19 November 2011 - Kuala Lumpur, Malaysia. Today, seven judges of the Kuala Lumpur War Crimes Tribunal sat to hear formal charges against former President of the United States George W. Bush and former United Kingdom Prime Minister Tony Blair for Crimes Against the Peace.
But before the actual proceedings could get underway, Defense Counsel Team Leader Jason Kay Kit Leon charged one of the Judges with bias. Prosecutors characterized the allegation of bias and request for recusal as a "surprise" attack for which the Court had not had the opportunity to prepare.
Judge Niloufer Bhagwat, who served as a Judge with the Tokyo International Tribunal for War Crimes in Afghanistan, wrote in her decision that she found George W. Bush guilty for waging war against Afghanistan and the Afghani people. In addition, Judge Bhagwat served as a prosecutor of George W. Bush at the People's Tribunal on Iraq in 2005 in Istanbul. Defense Counsel alleged that because of Judge Bhagwat's participation in these various efforts and due to the opinions she has issued, that she cannot be fair in these Kuala Lumpur proceedings. Judge Bhagwat did find that no Head of State, including George W. Bush, can exempt himself from international treaty organizations.
Judge Niloufer implored the panel in Istanbul to have the courage to speak the truth. Counsel for the defendants found Judge Alfred Webre made the point that George W. Bush was served appropriately but failed to appear at the various people's tribunals seeking justice for the victims of his Presidential decisions to take the people of the United States to war.
However, he made the point in defense of his colleague, Judge Bhagwat, that President Bush did not fail to appear at a Vancouver dinner at which he collected a US$150,000 speaking fee. Judge Webre stated that perhaps the Tribunal should have offered the former U.S. President a sizeable speaking fee in order to gain his attendance at the Tribunal.
Francis Boyle, a part of the prosecuting team, spoke on the matter of bias and recusal based on precedents at the International Court of Justice and the United States Supreme Court, where judges are presumed to be able to render judgments despite what might appear at first glance to be conflicst of interests. Interestingly, both Democrats and Republicans in the U.S. have currently turned their sights onto two the Supreme Court Justices alleged to have bias on the President's health care law which the Supreme Court has agreed to hear during this term. Justices Clarence Thomas and Elena Kagan have been challenged for by Republicans and Democrats, respectively, in the Court's health care deliberations due to the financial ties of Mrs. Clarence Thomas to organizations against the law and Justice Kagan's role in preparing the defense of the controversial health care law while she served as the Administration's Solicitor General.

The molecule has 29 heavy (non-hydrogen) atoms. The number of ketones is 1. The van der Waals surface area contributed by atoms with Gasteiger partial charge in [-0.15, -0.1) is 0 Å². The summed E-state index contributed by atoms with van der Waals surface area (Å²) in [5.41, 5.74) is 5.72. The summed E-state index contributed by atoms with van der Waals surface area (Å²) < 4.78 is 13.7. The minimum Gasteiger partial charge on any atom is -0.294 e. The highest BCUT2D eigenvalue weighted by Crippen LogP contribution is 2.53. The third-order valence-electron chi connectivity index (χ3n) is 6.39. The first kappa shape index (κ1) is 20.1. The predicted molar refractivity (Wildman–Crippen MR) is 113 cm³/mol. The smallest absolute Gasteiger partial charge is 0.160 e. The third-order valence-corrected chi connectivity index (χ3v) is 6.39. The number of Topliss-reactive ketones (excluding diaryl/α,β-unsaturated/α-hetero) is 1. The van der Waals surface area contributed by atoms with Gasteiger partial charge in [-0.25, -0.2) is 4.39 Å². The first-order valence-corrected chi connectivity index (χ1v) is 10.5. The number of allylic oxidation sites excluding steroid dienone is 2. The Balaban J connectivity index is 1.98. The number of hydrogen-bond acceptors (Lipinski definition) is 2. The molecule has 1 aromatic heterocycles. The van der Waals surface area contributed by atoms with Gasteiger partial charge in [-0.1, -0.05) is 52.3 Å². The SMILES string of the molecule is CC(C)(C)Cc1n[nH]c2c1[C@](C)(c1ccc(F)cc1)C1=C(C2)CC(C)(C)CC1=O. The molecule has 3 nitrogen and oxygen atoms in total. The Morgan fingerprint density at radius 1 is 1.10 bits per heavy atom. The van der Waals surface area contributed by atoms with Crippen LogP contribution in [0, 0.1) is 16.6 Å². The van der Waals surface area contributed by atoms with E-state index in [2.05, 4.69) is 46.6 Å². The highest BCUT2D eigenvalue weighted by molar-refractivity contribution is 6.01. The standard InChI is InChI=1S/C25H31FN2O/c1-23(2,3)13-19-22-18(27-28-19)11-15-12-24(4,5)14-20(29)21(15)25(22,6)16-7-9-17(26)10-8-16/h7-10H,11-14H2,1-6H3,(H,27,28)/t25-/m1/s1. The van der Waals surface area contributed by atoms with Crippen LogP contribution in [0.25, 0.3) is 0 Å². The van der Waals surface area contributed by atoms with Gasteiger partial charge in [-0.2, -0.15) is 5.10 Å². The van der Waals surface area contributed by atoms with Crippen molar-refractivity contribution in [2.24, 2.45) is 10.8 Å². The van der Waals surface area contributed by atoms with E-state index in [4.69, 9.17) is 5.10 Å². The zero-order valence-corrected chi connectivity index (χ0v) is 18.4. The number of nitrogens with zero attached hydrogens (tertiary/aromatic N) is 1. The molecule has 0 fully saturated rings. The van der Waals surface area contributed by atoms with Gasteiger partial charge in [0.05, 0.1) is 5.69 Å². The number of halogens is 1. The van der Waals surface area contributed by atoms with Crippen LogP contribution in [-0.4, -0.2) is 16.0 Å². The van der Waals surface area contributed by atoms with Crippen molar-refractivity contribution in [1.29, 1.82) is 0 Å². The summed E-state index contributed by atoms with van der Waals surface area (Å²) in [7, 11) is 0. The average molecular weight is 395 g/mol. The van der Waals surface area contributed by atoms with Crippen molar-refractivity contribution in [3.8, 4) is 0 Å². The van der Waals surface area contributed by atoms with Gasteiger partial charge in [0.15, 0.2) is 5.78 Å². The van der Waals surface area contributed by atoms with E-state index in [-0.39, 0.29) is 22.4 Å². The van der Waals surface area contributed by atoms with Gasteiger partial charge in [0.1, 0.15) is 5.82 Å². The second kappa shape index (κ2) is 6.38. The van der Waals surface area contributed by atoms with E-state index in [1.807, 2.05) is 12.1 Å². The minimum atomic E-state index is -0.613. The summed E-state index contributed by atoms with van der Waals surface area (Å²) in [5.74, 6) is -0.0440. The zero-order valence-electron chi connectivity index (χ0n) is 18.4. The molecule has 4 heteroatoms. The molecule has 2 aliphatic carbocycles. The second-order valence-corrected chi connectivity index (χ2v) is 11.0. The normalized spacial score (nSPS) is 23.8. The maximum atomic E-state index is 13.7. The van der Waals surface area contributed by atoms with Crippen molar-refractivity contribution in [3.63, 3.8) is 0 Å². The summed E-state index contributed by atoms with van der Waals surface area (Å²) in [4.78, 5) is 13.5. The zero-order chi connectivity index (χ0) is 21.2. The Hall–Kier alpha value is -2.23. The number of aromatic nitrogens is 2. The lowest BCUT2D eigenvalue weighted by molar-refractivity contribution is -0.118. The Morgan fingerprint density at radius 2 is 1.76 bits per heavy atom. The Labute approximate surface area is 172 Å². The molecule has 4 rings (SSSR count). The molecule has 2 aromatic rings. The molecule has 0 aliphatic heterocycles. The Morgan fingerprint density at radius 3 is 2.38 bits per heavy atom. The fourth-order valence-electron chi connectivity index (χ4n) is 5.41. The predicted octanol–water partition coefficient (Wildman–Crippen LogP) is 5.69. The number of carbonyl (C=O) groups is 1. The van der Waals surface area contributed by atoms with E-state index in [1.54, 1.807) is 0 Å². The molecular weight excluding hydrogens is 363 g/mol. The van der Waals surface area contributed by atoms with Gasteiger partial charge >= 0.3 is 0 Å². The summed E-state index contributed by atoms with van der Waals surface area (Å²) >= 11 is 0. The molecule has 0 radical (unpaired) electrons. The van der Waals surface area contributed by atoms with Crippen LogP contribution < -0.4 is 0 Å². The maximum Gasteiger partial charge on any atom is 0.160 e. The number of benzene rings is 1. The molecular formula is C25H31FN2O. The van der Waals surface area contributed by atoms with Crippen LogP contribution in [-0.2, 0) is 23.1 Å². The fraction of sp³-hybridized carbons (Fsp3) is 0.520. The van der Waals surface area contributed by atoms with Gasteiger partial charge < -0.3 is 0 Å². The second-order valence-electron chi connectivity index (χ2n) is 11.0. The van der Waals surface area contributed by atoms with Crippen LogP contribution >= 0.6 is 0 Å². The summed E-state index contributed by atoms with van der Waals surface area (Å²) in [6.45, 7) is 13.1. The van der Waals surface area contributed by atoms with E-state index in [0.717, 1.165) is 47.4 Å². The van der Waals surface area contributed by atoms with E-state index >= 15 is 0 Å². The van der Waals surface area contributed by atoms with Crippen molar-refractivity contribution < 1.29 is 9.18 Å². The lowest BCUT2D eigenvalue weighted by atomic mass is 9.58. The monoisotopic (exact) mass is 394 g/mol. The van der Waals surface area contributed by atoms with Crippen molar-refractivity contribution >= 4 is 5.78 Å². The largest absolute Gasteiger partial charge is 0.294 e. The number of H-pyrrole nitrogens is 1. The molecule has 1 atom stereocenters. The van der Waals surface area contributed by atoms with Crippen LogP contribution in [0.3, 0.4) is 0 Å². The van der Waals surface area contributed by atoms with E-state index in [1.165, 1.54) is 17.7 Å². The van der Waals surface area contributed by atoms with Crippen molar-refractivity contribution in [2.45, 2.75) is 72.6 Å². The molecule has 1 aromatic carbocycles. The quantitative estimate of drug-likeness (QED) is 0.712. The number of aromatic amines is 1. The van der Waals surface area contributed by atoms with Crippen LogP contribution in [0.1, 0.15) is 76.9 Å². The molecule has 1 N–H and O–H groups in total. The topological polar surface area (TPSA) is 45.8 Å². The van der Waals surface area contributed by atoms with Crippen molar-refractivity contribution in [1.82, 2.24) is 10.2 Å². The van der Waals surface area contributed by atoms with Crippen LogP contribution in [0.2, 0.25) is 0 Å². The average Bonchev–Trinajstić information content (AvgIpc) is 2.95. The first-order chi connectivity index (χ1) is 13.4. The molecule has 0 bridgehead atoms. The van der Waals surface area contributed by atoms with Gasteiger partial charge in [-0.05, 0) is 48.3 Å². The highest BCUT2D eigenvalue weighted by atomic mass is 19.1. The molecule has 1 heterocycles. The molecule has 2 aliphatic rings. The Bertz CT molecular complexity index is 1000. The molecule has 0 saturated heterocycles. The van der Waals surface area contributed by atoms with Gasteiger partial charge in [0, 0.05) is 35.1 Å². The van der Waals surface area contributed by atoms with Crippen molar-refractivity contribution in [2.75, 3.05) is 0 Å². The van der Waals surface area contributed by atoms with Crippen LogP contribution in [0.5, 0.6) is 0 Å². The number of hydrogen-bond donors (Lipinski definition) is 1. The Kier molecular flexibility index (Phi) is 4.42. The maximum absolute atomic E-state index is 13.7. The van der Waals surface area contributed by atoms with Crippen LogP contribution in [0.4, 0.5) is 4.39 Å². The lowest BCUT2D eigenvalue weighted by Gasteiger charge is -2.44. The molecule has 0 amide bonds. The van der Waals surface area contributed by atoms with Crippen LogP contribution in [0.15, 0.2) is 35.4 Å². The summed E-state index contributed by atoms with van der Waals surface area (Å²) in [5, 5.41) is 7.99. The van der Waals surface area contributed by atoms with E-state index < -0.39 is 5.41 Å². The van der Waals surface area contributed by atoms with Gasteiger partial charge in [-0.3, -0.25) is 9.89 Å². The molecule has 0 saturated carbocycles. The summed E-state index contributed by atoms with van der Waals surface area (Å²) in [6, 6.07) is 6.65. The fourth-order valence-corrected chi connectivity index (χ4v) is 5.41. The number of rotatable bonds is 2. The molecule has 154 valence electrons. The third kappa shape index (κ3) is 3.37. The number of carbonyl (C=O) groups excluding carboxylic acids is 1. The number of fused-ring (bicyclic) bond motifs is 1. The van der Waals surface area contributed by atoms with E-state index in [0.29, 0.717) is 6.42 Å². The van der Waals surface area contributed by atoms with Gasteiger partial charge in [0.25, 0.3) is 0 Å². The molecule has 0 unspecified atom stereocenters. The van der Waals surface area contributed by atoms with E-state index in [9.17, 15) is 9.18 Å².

The Kuala Lumpur War Crimes Tribunal Chief Judge Abdul Kadir Sulaiman announced that he was "shocked" by the turn of events that required this matter to be aired in public. Judge Bhagwat announced that she would recuse herselF from Charge 1 deliberations; her decision was accepted by the Court, and she left the Chambers.
Defense Counsel then proceeded to argue that the Tribunal lacked jurisdiction to consider the actions of the President and Prime Minister. The Prosecution anticipated this line of argument and was prepared with its counter-argument and declared that they are prepared to show that war crimes have been committed and deriving its power directly from the people who refuse to be complicit in war crimes, the people will not be silenced and conscience cannot be silenced. Francis Boyle added that complaints had already been filed at the International Criminal Court (ICC) against both Bush and Blair, but that the ICC had refused prosecution. The Tribunal is expected to overrule Defense objection based on jurisdiction and proceed to the trial of President George Bush and Prime Minister Tony Blair.
Cynthia McKinney is a frequent contributor to Global Research. Global Research Articles by Cynthia McKinney